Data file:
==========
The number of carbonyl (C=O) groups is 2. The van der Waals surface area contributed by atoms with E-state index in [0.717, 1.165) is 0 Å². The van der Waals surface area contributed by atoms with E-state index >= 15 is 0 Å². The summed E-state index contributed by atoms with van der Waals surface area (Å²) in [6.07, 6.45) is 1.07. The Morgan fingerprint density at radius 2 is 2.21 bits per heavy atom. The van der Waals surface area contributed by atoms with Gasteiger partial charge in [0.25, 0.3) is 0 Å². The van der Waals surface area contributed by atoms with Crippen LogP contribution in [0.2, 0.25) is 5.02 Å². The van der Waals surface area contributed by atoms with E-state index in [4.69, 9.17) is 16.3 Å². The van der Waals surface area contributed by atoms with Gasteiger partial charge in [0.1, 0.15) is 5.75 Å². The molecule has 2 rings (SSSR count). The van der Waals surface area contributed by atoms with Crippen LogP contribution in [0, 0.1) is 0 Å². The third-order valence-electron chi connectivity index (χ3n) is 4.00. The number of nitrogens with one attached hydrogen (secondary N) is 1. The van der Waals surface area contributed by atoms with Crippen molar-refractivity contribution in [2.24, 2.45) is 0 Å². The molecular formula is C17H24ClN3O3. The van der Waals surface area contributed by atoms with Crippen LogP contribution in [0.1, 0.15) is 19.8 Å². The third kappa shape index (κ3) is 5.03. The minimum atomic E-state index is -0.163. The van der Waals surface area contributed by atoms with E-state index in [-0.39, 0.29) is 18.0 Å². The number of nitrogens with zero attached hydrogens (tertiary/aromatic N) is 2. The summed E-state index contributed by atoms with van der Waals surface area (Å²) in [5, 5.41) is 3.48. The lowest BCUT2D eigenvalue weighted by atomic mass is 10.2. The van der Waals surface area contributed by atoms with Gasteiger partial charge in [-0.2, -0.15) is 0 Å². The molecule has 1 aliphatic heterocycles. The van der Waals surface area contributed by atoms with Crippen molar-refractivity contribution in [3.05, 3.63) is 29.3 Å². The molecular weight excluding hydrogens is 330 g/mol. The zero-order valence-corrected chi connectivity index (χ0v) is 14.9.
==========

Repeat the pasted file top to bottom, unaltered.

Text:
The number of carbonyl (C=O) groups is 2. The van der Waals surface area contributed by atoms with E-state index in [0.717, 1.165) is 0 Å². The van der Waals surface area contributed by atoms with E-state index >= 15 is 0 Å². The summed E-state index contributed by atoms with van der Waals surface area (Å²) in [6.07, 6.45) is 1.07. The Morgan fingerprint density at radius 2 is 2.21 bits per heavy atom. The van der Waals surface area contributed by atoms with Gasteiger partial charge in [0.25, 0.3) is 0 Å². The van der Waals surface area contributed by atoms with Crippen LogP contribution in [0.2, 0.25) is 5.02 Å². The van der Waals surface area contributed by atoms with E-state index in [4.69, 9.17) is 16.3 Å². The van der Waals surface area contributed by atoms with Gasteiger partial charge in [0.1, 0.15) is 5.75 Å². The molecule has 2 rings (SSSR count). The van der Waals surface area contributed by atoms with Crippen LogP contribution in [0, 0.1) is 0 Å². The third-order valence-electron chi connectivity index (χ3n) is 4.00. The number of nitrogens with one attached hydrogen (secondary N) is 1. The van der Waals surface area contributed by atoms with Crippen molar-refractivity contribution in [2.24, 2.45) is 0 Å². The molecular formula is C17H24ClN3O3. The van der Waals surface area contributed by atoms with Crippen LogP contribution in [0.1, 0.15) is 19.8 Å². The third kappa shape index (κ3) is 5.03. The minimum atomic E-state index is -0.163. The van der Waals surface area contributed by atoms with E-state index in [-0.39, 0.29) is 18.0 Å². The number of nitrogens with zero attached hydrogens (tertiary/aromatic N) is 2. The summed E-state index contributed by atoms with van der Waals surface area (Å²) in [5, 5.41) is 3.48. The lowest BCUT2D eigenvalue weighted by atomic mass is 10.2. The van der Waals surface area contributed by atoms with Gasteiger partial charge in [-0.2, -0.15) is 0 Å². The molecule has 1 aliphatic heterocycles. The van der Waals surface area contributed by atoms with Crippen molar-refractivity contribution in [3.05, 3.63) is 29.3 Å². The molecular weight excluding hydrogens is 330 g/mol. The zero-order valence-corrected chi connectivity index (χ0v) is 14.9.